Count a 12-year-old Colorado Springs boy among a growing number of people to learn that they suffer from IPEX syndrome.
Doctors have increasingly diagnosed children and young adults - some as old as their early 20s - with the autoimmune disorder, said Troy Torgerson, associate professor of pediatrics and immunology and rheumatology at Seattle Children's Hospital and the University of Washington.
The reason dates to 2001, when researchers published a landmark paper describing the syndrome's link to the FOXP3 gene.
Shortly after, doctors began testing newborns for the condition when they exhibited certain symptoms. But as researchers' understanding of the disorder grew and genetic testing proliferated, an increasing number of doctors began testing older children and young adults who have long suffered from milder autoimmune diseases, Torgerson said.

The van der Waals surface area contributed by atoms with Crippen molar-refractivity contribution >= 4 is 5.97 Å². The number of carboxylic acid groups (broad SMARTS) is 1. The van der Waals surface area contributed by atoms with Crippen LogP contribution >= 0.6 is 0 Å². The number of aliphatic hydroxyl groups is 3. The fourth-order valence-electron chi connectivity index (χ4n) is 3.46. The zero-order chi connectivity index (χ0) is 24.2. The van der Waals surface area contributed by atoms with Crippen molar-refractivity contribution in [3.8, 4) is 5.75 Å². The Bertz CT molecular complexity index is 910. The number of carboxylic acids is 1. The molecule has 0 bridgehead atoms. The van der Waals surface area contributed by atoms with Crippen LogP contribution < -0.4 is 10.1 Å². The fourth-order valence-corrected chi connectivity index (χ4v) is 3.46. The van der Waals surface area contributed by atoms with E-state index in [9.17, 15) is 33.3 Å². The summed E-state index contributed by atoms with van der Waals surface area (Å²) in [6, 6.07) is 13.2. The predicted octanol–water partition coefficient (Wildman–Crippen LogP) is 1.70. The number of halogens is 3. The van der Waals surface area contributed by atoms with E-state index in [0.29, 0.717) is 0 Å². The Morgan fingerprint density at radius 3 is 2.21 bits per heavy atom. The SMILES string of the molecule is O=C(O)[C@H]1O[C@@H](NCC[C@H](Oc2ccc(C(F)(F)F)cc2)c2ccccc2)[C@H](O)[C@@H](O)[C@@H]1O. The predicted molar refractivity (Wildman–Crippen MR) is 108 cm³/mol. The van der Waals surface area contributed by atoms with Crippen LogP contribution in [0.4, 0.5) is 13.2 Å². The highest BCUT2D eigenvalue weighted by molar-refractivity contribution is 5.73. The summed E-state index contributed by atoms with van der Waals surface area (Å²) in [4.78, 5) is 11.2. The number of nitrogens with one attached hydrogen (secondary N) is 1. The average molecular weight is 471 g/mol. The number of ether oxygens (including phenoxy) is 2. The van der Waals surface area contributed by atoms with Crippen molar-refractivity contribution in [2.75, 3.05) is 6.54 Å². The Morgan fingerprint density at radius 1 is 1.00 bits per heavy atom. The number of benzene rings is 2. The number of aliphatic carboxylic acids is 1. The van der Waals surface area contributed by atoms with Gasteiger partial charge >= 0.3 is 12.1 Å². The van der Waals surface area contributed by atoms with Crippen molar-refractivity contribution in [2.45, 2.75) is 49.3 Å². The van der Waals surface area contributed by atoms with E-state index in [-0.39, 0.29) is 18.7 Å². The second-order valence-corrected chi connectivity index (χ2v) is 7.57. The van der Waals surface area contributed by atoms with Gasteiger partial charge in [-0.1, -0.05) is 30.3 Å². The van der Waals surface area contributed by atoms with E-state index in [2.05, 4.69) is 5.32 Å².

"Just really within the last year we've realized that we really need to start thinking about adult GI (gastrointestinal) docs and training them to start thinking about this disease," Torgerson said.
It's an X-linked recessive trait - meaning that it's passed down by the mother, and only affects boys. Males born to a mother with the trait have a 50-percent chance of getting IPEX syndrome.
And R.J. Campos, the Colorado Springs boy, isn't alone in exhibiting only two of the three symptoms typical of IPEX syndrome. About 75 percent of children with the condition do not have diabetes, Torgerson said.
R.J. didn't have genetic testing until he was 12 and his baby brother was diagnosed with the syndrome.
The key to ensuring a diagnosis, though, is sequencing the FOXP3 gene.
"Really, genetic testing is the gold standard for making the diagnosis," Torgerson said.